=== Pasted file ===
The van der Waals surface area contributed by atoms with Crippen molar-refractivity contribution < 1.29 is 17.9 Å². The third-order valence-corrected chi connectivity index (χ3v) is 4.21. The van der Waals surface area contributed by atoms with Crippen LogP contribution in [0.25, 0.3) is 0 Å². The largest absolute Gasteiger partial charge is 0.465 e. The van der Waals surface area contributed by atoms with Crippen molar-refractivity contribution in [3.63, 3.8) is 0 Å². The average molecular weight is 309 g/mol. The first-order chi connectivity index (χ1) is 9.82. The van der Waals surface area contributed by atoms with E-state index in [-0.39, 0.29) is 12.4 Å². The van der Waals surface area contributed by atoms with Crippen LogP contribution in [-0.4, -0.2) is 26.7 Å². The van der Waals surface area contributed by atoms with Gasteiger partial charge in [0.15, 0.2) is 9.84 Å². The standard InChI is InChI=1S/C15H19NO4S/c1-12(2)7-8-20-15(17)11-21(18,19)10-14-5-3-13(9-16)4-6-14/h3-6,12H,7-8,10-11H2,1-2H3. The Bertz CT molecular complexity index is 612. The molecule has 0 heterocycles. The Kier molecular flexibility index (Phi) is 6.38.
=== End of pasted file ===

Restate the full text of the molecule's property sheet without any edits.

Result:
The van der Waals surface area contributed by atoms with Crippen molar-refractivity contribution < 1.29 is 17.9 Å². The third-order valence-corrected chi connectivity index (χ3v) is 4.21. The van der Waals surface area contributed by atoms with Crippen LogP contribution in [0.25, 0.3) is 0 Å². The largest absolute Gasteiger partial charge is 0.465 e. The van der Waals surface area contributed by atoms with Crippen molar-refractivity contribution in [3.63, 3.8) is 0 Å². The average molecular weight is 309 g/mol. The first-order chi connectivity index (χ1) is 9.82. The van der Waals surface area contributed by atoms with E-state index in [-0.39, 0.29) is 12.4 Å². The van der Waals surface area contributed by atoms with Crippen LogP contribution in [-0.4, -0.2) is 26.7 Å². The van der Waals surface area contributed by atoms with Gasteiger partial charge in [0.15, 0.2) is 9.84 Å². The standard InChI is InChI=1S/C15H19NO4S/c1-12(2)7-8-20-15(17)11-21(18,19)10-14-5-3-13(9-16)4-6-14/h3-6,12H,7-8,10-11H2,1-2H3. The Bertz CT molecular complexity index is 612. The molecule has 0 heterocycles. The Kier molecular flexibility index (Phi) is 6.38.